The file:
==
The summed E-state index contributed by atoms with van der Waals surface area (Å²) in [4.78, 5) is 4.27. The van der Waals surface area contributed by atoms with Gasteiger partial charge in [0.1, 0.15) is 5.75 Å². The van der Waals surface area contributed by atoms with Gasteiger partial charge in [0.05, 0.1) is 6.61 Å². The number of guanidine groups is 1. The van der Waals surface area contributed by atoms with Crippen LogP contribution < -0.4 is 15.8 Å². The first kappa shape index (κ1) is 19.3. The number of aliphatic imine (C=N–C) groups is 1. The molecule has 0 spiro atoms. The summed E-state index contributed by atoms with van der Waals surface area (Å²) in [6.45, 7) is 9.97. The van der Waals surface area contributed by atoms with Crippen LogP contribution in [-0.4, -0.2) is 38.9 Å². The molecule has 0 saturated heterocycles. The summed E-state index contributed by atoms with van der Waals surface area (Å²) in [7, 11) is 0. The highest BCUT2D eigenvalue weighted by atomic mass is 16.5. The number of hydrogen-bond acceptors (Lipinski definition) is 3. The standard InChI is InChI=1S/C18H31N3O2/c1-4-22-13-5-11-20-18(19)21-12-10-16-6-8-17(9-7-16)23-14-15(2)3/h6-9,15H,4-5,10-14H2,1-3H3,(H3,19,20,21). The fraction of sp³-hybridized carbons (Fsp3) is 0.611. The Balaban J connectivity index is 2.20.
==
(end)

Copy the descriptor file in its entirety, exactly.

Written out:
The summed E-state index contributed by atoms with van der Waals surface area (Å²) in [4.78, 5) is 4.27. The van der Waals surface area contributed by atoms with Gasteiger partial charge in [0.1, 0.15) is 5.75 Å². The van der Waals surface area contributed by atoms with Gasteiger partial charge in [0.05, 0.1) is 6.61 Å². The number of guanidine groups is 1. The van der Waals surface area contributed by atoms with Crippen LogP contribution < -0.4 is 15.8 Å². The first kappa shape index (κ1) is 19.3. The number of aliphatic imine (C=N–C) groups is 1. The molecule has 0 spiro atoms. The summed E-state index contributed by atoms with van der Waals surface area (Å²) in [6.45, 7) is 9.97. The van der Waals surface area contributed by atoms with Crippen LogP contribution in [-0.4, -0.2) is 38.9 Å². The molecule has 0 saturated heterocycles. The summed E-state index contributed by atoms with van der Waals surface area (Å²) in [7, 11) is 0. The highest BCUT2D eigenvalue weighted by atomic mass is 16.5. The number of hydrogen-bond acceptors (Lipinski definition) is 3. The standard InChI is InChI=1S/C18H31N3O2/c1-4-22-13-5-11-20-18(19)21-12-10-16-6-8-17(9-7-16)23-14-15(2)3/h6-9,15H,4-5,10-14H2,1-3H3,(H3,19,20,21). The fraction of sp³-hybridized carbons (Fsp3) is 0.611. The Balaban J connectivity index is 2.20.